The Evidence for Lean Meat
When the Paleo eating ideas were first expressed, the belief was that our hunter-gatherer ancestors ate lean meat, not fat. One of the strongest reasons to support this theory is that the meat of wild game is much leaner than the meat of domestic animals. The old hunters ate wild game, which has lean meat. While this is true, the fact is that wild game animals, especially older animals, actually have plenty of fat, especially in the late fall, when they put on extra fat to prepare for winter.
The fat is not in the meat, but in a huge layer of fat in the back, and in the internal organs, and in the bones, in the form of marrow.
The other basis for thinking that early peoples ate lean meat appears to be based on the common false belief that animal fat is unhealthy. Actually, fat from grassfed and pastured animals is a vital nutrient as seen in the article The Skinny on Fats.
The Evidence for Eating Fat
Some caves have been found that were occupied by early hunter-gatherers. Along with pits showing the use of fire, there is almost always something else—a bone pile. The bones are those of wild animals, and the bones have been split open. It is universally assumed that the bones were split open so the hunters could eat the bone marrow. In addition to being one of the most nutritious foods that can be eaten—bone marrow is almost 100 percent animal fat.
Dr. Weston A. Price met and studied several peoples who got all their food by hunting and gathering. This was in the 1930s. One of the peoples he studied lived in the far north of Canada, and got most of their food from hunting, as gathering was impossible during much of the year. The diet of these people had never changed in the memory of the tribes, and so could have been the same in very early times.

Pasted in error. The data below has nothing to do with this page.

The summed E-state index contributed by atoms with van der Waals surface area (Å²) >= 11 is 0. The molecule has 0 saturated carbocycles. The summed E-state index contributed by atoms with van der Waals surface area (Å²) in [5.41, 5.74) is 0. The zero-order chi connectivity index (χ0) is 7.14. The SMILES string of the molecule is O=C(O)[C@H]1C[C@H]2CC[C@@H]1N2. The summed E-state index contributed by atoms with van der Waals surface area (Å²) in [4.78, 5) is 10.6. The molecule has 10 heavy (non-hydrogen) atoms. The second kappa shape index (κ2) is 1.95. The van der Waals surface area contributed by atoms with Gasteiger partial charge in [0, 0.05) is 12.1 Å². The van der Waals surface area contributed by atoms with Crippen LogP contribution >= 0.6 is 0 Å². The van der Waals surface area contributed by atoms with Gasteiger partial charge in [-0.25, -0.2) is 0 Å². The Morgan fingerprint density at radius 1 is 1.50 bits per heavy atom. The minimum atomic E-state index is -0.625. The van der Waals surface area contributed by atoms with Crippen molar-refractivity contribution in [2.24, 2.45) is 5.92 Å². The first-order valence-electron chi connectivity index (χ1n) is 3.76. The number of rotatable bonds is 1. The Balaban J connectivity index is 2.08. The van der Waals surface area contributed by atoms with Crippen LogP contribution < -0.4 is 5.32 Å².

This native people preferred to hunt older animals, because these animals had more fat. They ate liberally of the back fat and the fatty organs, as much as they could get. They had perfect teeth and no disease, even though they were deprived of all plant foods for most of the year.
The Inuit, who lived even further north, valued the fat of sea mammals, game animals, and fish above all other foods. They would throw the lean meat to their dogs, and eat the fat and organs themselves. They would often eat pure animal fat, in addition to the fatty meats. It is likely that their traditional diet had been the same for uncounted thousands of years. These people were also free of tooth decay and had no chronic illnesses.
The traditional diet of the Native Americans was recorded when they were contacted by Europeans, and it is clear that the hunting peoples ate as much animal fat as they could get, and valued animal fat as a survival food. The Native Americans who lived on the Great Plains lived mainly off the bison herds.
Now, bison is a very lean meat. But bison carry a huge amount of fat in their humps, and the hump was the most prized part of the bison. The Native Americans of the Great Plains made most of the bison into a survival food called pemmican, which would keep indefinitely without spoiling. Pemmican was one-third dried lean meat, one-third dried fruit, and one-third bison fat, mostly from the hump. It was very nutritious.
These are just a few examples, and I could provide many more. In fact, it appears that every hunting people ever studied ate plenty of animal fat from their prey.
If you want to eat a diet similar to those of Paleolithic peoples, you would do well to eat plenty of animal fat from grassfed animals and wild game, in my opinion.